is the traditional attire of the South Tyrolean people. South Tyrol has a wide variety of different costumes that are unique in the alpine region. Every valley, almost every village even, has its own costume that differs from that of its neighbours when it comes to colour, style and decoration.
The traditional costume is the people’s grandest outfit, worn for festivities and special occasions in South Tyrol. It is also seen during performances and appearances by bands, riflemen or folk dancing groups. The wearing of “tracht” is very closely connected to the idea of homeland and is representative of people’s appreciation of a centuries’ old folk culture. The tradition is carefully and reverentially perpetuated and cultivated by every generation.
History that can be worn
Our traditional costume is a priceless asset.
Its roots stretch back well into the 18th century. It was during this time that the typical everyday and feast day clothing of the predominantly rural population that is known as “tracht” today came into being.
Only high-quality materials are used by genuine craftspeople to make the traditional attire. Lovingly sewn and timeless: “tracht” was and still is the best and most prized clothing of South Tyroleans.
Our finest attire
In the Burggrafenamt region and in Partschins too, to the present day the Burggräfler Tracht
is worn at church feast days, family celebrations, weddings and burials. Essentially there are two forms of this costume, each of which must be worn according to particular rules:
• women wear the “Bäurisches Gewand” (rustic costume) or “Burggräfler Miedertracht” (Burggrafenamt bodice costume)
• men wear the “Lang-” or “Kurzbäurisches Gewand” (long or short rustic costume)
The “Burggräfler Tüchltracht” (Burggrafenamt scarf costume)
, known for short as the “Bäurisches” (rustic), has existed in its present form since the end of the 19th century. To the present day, the women of the Burggrafenamt are marked out by their coloured “übertüchl” (or top scarf). Traditionally it is made of silk and embellished with knotted tassels or embroidered borders. The “Bairisches”, as it is known in the local dialect, consists of a black woollen skirt (“kietl”) over which an apron is tied - in a colour that matches the scarf. In the colder months of the year, the women wear a long-sleeved black “tschoap” or fitted blouse. A triangular, white “untertüchl” (or underscarf) is always pinned below the neckline. In the warmer months of the year the rustic costume can also be worn “pfoatärmelig” or with short sleeves. Instead of the “tschoap”, a black bodice can be worn with a white linen blouse underneath. Opaque stockings and black leather shoes round off the rustic costume.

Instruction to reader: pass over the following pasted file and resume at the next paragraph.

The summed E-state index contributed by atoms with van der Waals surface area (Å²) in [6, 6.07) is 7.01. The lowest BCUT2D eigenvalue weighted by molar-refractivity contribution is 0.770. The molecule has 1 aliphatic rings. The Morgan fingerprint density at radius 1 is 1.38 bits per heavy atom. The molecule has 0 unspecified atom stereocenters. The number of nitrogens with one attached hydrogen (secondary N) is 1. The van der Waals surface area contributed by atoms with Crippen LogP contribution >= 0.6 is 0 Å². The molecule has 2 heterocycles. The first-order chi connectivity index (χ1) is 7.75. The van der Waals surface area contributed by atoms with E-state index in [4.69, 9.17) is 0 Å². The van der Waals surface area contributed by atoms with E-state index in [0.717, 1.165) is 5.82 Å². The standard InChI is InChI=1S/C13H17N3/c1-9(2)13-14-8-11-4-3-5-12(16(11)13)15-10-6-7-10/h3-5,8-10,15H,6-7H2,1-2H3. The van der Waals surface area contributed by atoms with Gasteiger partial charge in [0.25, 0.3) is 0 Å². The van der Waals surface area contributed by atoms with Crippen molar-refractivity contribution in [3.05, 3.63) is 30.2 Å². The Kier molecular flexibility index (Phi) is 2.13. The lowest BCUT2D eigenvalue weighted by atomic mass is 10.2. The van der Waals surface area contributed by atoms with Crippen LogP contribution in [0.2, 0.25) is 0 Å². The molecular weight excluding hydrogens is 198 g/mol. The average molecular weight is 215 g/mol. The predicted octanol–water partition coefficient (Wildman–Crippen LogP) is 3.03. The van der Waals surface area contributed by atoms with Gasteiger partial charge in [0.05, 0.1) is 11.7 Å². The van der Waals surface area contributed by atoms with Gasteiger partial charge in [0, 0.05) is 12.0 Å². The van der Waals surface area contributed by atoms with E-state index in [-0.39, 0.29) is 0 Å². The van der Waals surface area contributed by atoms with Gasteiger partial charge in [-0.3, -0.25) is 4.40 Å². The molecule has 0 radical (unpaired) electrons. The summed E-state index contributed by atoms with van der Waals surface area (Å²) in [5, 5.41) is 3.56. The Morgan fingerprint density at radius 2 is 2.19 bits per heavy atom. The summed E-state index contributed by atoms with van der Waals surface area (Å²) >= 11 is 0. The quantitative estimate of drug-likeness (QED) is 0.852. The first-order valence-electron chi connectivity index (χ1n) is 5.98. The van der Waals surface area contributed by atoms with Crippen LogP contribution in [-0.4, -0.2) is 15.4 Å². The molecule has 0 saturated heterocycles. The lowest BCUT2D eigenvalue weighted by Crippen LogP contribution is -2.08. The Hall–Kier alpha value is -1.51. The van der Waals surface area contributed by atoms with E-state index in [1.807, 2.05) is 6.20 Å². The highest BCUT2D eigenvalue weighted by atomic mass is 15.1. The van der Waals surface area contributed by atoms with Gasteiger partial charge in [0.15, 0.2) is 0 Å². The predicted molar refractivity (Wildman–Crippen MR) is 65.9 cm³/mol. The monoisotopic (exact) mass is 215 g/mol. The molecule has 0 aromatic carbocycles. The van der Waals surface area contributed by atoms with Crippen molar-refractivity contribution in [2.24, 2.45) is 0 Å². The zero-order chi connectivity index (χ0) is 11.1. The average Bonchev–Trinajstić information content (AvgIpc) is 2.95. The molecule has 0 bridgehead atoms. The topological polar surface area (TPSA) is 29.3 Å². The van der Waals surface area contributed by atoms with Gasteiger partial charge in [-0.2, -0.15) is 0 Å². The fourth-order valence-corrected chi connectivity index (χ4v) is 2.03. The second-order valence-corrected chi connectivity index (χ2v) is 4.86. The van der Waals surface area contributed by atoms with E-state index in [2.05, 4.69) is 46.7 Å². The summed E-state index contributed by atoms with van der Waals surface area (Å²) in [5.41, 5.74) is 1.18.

The "sutlers" - tyrolean: "Marketenderinnen"
of the Partschins music band
can always be seen in the “Bairisches”
The Burggräfler Miedertracht (Burggrafenamt bodice costume
), known in the vernacular as the “Meraner dirndl” is a modernized form of the historic woman’s costume. It consists of a black skirt, known as a “kietl”. The apron (“schurz”) of blue woollen material, cotton or linen is in a single colour or has a blue printed pattern. Women wear a red laced bodice over the white blouse, which is trimmed with fine lace at the neckline and on the sleeves. The silk gauze (a silk handkerchief) in a brownish-black colour is loosely placed on top or crossed over and tucked into the bodice. Costume shoes with lacy stockings round off the “Burggräfler Miedertracht”, which is the traditional attire of the women of Partschins’ band.
The men’s costume, the “Langbäurisches”
, consists of a white shirt (“pfoat”) and a black velvet waistcoat (“leibl”). The long, black loden cloth trousers are held up by green braces. The main feature of the traditional men’s costume is, without a doubt, the eye-catching hat and decoration: made of black felt it is adorned with red geraniums (or “brennetliab”). The men also wear a neck tie.
In summer it is the turn of the “Kurzbäurisches”
: this consists of short lederhosen (leather shorts), which are held up by green braces, a quill embroidered leather belt and a red waistcoat. Instead of a tie, the men wear a gauze scarf and, to cover their bare lower legs, knee-length socks known as “stutzn”.
Women have always taken great pains to match their hairstyles to their costume. According to ancient tradition, the hair should not fall into the face - for which reason it is mostly pinned up in the nape of the neck or wound into a bun. A silver or silver-plated or gold-plated brass hair pin is then stuck horizontally in to the bun. Women with short hair dispense with the hair pin.
Together with the proper costume, the hairstyle highlights the very personal beauty of each and every wearer.
Source: "Inser beschtes Gwond" - by the South Tyrolean Farm Women's Organisation.
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